The Beginner’s Guide to Indoor Rock Climbing for Women: Tips and How to Advice

The Beginner’s Guide to Indoor Rock Climbing for Women: Tips and How to Advice


Indoor rock climbing may seem like a fairly tame activity, at least in comparison to its outdoor, in-the-wild counterpart. However, the heights, grips and maneuvers make it a sport not for the faint of heart. But don’t let that stop you; if you’ve ever thought about doing some indoor climbing, you should definitely give it a try – it’s an experience you and your muscles won’t soon forget.

The Benefits of Indoor Rock Climbing

Aside from the fact that you’ll, without a doubt, develop some serious upper body strength, there are a few other perks of incorporating indoor rock climbing into your routine.

You may not think of rock climbing as cardio, but researchers have found evidence to support that it is indeed a solid workout for the old ticker. One study observed a heart rate of 164 +/- 13 beats per minute in women in the midst of rock climbing – that’s a pretty good clip!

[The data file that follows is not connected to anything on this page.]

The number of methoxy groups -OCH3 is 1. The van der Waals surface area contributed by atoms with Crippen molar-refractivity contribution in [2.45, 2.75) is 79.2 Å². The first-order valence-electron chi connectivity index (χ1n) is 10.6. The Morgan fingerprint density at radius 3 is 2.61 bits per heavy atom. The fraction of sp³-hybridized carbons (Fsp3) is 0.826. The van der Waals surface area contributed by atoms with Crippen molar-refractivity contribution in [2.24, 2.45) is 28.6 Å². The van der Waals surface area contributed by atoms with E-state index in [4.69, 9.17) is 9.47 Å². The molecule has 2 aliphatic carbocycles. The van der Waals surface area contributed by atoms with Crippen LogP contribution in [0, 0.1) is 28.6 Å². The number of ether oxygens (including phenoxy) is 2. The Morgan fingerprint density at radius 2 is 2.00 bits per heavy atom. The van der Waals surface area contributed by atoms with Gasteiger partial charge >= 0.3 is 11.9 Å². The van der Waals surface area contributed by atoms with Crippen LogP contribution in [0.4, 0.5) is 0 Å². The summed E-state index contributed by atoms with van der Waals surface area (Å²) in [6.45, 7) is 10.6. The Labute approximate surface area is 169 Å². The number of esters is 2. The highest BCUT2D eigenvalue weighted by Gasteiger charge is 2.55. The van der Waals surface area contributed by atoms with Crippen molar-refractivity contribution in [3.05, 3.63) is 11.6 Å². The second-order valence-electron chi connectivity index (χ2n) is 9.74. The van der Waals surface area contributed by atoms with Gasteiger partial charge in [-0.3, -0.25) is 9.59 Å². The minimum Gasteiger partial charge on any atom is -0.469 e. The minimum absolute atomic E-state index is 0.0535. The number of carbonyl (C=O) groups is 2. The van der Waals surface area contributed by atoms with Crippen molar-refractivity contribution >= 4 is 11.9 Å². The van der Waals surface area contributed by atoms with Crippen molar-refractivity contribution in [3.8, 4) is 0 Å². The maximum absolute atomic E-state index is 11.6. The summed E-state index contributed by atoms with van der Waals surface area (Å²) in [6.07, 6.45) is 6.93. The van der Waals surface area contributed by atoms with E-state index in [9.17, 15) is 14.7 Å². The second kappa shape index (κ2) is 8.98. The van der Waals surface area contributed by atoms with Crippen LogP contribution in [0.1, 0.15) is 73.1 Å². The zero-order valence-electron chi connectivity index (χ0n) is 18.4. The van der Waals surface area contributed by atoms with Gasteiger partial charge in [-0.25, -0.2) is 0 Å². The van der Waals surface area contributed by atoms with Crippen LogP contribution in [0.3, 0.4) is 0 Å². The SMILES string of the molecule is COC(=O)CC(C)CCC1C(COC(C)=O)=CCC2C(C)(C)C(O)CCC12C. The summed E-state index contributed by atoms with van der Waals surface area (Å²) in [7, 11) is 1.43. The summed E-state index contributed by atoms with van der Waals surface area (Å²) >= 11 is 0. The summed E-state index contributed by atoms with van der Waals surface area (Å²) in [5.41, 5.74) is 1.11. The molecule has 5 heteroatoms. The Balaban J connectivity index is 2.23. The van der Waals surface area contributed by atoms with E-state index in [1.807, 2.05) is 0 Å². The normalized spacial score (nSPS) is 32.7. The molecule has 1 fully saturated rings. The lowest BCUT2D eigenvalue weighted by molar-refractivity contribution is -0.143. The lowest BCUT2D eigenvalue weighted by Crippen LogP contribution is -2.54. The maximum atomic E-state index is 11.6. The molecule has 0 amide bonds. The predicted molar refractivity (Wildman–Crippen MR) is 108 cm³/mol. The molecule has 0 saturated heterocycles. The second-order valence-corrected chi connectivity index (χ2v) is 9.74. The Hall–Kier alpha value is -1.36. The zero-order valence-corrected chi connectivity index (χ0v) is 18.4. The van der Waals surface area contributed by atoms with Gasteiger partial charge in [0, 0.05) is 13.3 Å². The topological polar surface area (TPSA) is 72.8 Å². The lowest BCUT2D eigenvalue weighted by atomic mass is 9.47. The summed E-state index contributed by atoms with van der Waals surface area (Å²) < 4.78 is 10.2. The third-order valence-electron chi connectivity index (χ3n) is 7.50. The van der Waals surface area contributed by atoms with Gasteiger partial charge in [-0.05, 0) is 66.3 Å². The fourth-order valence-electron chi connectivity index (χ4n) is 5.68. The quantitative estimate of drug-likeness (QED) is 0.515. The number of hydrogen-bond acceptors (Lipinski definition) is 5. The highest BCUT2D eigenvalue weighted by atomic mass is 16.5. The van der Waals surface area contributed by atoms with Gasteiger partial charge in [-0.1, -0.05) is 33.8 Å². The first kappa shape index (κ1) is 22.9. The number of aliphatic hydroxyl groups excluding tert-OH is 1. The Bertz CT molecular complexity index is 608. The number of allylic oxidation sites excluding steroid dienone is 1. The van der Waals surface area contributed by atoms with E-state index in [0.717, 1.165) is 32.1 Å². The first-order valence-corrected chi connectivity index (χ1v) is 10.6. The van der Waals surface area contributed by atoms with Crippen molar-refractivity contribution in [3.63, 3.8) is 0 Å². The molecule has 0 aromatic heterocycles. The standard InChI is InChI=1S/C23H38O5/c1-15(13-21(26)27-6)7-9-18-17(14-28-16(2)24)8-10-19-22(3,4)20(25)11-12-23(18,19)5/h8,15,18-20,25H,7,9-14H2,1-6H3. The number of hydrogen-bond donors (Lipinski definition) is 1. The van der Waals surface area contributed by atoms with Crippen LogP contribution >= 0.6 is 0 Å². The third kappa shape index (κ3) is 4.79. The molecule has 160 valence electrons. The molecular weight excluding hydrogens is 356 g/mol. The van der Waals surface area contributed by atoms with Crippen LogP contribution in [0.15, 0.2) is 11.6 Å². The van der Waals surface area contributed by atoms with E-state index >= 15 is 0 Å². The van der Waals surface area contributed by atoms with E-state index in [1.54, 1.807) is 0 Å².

In addition to the physical benefits of climbing, you’ll also experience an intense mental workout; determining the best/easiest route up the wall will have your noggin’ working overtime.

Weight Loss and Fat Burning Potential

Fat and weight loss are serious possibilities with indoor rock climbing. Remember how we talked about that fast beating heart? Well, where there’s a high heart rate, there are also calories getting torched.

A 155-pound person can expect to burn around 400 calories in just 30 minutes of rock climbing – that’s more than running a 10-minute-mile pace for the same amount of time (and way more enjoyable). So, ya’, spend a few hours every week climbing and you’ll be well on your way to a smaller pant size.